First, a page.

As a teenager, I attempted from time to time to perform assorted mechanical functions on my own car.
Sometimes, these were like daredevil stunts. Not the kind that involved jumping over empty school buses or anything like that. Once we decided that it would be cool if we could crank up the car, take out the battery and drive it around town.
This is the part of my life where they could have shipped me off to some research institution and found that my brain was not fully developed.
The car was a 1970 Dodge Dart, one of the ugliest cars ever made. It had a steering wheel that was held together in the center with a pair of Vice-Grip pliers. I'm sure that the folks who make Vice-Grips have found all sorts of uses for their fine tool. However, I may be the first to have used them as the essential part of a steering wheel.
It also had an 8-track tape player mounted under the seat. It wouldn't quite fit in the dash, and I found that mounting it under the dash left no room for a young woman to sit next to me, if I was so lucky.
The car had an engine called a slant six. It was a great engine that I proved on more than one occasion would run without oil.
But one day, a group of guys sitting around with nothing better to do decided to test their theory on battery-free operation of a car.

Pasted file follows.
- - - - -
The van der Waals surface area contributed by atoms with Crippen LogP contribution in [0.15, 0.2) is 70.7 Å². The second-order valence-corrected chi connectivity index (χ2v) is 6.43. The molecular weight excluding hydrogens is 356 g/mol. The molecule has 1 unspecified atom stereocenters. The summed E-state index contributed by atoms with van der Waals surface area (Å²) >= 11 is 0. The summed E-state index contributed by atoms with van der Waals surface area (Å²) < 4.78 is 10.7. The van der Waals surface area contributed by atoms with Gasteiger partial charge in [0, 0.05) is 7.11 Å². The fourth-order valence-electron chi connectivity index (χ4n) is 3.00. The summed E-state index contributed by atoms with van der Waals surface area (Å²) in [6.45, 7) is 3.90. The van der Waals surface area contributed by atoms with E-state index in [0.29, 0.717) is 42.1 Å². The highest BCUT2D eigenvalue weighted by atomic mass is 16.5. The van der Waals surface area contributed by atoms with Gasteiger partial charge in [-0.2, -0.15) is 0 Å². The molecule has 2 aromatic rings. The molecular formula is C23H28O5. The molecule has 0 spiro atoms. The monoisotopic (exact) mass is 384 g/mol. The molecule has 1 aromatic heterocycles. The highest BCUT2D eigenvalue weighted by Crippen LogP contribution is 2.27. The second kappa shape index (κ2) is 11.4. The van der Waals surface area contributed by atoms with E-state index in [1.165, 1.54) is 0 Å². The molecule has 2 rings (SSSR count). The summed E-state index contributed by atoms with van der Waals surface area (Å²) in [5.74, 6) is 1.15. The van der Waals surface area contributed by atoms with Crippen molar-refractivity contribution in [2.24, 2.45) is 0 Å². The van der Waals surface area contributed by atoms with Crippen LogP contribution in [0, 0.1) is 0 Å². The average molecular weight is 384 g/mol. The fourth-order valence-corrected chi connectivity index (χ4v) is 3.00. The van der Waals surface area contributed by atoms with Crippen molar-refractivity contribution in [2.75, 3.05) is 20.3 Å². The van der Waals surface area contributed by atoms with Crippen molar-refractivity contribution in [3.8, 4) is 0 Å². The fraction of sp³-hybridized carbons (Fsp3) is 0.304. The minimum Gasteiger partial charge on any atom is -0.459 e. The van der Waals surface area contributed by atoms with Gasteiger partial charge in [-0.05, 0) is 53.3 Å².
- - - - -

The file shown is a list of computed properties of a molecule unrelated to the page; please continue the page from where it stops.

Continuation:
Without going into the details, a 1970 Dodge Dart will run without a battery. If they ever open a driving without a battery museum, I might be included. I'll be in the driving without oil division.
Do not try this today.
In the last month, we have replaced a battery in one car and a computer in another. In the old days, your battery just went dead and that was it. Now, because of computers and required amounts of voltage, the whole car goes nuts and doesn't run smoothly because of a weak battery.
And where is that guy who decided a car needed a computer?
The computer costs more than the first seven cars I owned (with batteries). The computer just lost its mind. I can relate to that. I'm the guy who drove a car around town one day without a battery.
Apparently, when the computer goes kaput, the car gets stuck in third gear. You don't want to pull out in front of an oncoming tractor-trailer truck in third gear.
It's fixed now and my grousing does no good.
I do miss the days when an adventurous boy could use some combination of duct tape, a wire coat-hanger, a pair of pliers and some kind of goo that would fill up cracks in your engine and make an automobile functional again.
Harris Blackwood is a columnist for The Times. His column appears every week in Sunday Life.